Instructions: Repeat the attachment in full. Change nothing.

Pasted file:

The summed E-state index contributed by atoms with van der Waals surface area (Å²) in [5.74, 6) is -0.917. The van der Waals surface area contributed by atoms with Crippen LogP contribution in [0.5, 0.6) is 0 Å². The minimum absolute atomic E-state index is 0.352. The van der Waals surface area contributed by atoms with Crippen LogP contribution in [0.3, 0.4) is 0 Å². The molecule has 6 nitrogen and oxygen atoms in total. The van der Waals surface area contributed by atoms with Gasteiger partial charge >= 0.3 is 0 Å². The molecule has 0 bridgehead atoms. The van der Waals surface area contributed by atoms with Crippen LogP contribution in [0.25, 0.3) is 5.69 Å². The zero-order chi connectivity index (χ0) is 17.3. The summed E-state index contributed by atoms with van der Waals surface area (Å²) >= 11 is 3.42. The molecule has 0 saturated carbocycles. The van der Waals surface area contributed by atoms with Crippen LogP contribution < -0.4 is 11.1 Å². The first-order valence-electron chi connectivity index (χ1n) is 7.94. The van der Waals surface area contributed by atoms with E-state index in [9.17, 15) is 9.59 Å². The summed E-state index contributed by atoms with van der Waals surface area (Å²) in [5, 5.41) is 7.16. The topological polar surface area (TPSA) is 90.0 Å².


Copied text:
The summed E-state index contributed by atoms with van der Waals surface area (Å²) in [5.74, 6) is -0.917. The van der Waals surface area contributed by atoms with Crippen LogP contribution in [0.5, 0.6) is 0 Å². The minimum absolute atomic E-state index is 0.352. The van der Waals surface area contributed by atoms with Crippen LogP contribution in [0.3, 0.4) is 0 Å². The molecule has 6 nitrogen and oxygen atoms in total. The van der Waals surface area contributed by atoms with Gasteiger partial charge >= 0.3 is 0 Å². The molecule has 0 bridgehead atoms. The van der Waals surface area contributed by atoms with Crippen LogP contribution in [0.25, 0.3) is 5.69 Å². The zero-order chi connectivity index (χ0) is 17.3. The summed E-state index contributed by atoms with van der Waals surface area (Å²) >= 11 is 3.42. The molecule has 0 saturated carbocycles. The van der Waals surface area contributed by atoms with Crippen LogP contribution < -0.4 is 11.1 Å². The first-order valence-electron chi connectivity index (χ1n) is 7.94. The van der Waals surface area contributed by atoms with E-state index in [9.17, 15) is 9.59 Å². The summed E-state index contributed by atoms with van der Waals surface area (Å²) in [5, 5.41) is 7.16. The topological polar surface area (TPSA) is 90.0 Å².